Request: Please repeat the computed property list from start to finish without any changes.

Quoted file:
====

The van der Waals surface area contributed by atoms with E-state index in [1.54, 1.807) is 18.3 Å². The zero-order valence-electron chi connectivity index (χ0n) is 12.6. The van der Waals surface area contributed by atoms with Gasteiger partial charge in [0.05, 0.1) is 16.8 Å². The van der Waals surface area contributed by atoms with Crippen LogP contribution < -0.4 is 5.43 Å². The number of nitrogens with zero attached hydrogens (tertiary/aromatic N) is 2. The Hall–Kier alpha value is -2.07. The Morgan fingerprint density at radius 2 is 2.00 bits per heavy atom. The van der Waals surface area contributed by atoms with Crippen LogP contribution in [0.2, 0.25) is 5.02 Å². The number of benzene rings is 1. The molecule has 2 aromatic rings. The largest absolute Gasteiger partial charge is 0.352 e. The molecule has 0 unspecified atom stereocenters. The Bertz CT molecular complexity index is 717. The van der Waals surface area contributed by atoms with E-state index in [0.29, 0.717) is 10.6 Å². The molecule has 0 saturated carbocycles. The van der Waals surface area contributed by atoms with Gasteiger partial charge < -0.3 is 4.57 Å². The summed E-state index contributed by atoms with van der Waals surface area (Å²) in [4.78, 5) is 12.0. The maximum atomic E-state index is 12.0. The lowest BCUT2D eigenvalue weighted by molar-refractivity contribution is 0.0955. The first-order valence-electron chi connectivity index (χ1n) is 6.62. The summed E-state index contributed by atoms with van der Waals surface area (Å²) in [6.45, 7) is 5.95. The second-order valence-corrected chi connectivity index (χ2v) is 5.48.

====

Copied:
The van der Waals surface area contributed by atoms with E-state index in [1.54, 1.807) is 18.3 Å². The zero-order valence-electron chi connectivity index (χ0n) is 12.6. The van der Waals surface area contributed by atoms with Gasteiger partial charge in [0.05, 0.1) is 16.8 Å². The van der Waals surface area contributed by atoms with Crippen LogP contribution < -0.4 is 5.43 Å². The number of nitrogens with zero attached hydrogens (tertiary/aromatic N) is 2. The Hall–Kier alpha value is -2.07. The Morgan fingerprint density at radius 2 is 2.00 bits per heavy atom. The van der Waals surface area contributed by atoms with Crippen LogP contribution in [0.2, 0.25) is 5.02 Å². The number of benzene rings is 1. The molecule has 2 aromatic rings. The largest absolute Gasteiger partial charge is 0.352 e. The molecule has 0 unspecified atom stereocenters. The Bertz CT molecular complexity index is 717. The van der Waals surface area contributed by atoms with E-state index in [0.29, 0.717) is 10.6 Å². The molecule has 0 saturated carbocycles. The van der Waals surface area contributed by atoms with Gasteiger partial charge < -0.3 is 4.57 Å². The summed E-state index contributed by atoms with van der Waals surface area (Å²) in [4.78, 5) is 12.0. The maximum atomic E-state index is 12.0. The lowest BCUT2D eigenvalue weighted by molar-refractivity contribution is 0.0955. The first-order valence-electron chi connectivity index (χ1n) is 6.62. The summed E-state index contributed by atoms with van der Waals surface area (Å²) in [6.45, 7) is 5.95. The second-order valence-corrected chi connectivity index (χ2v) is 5.48.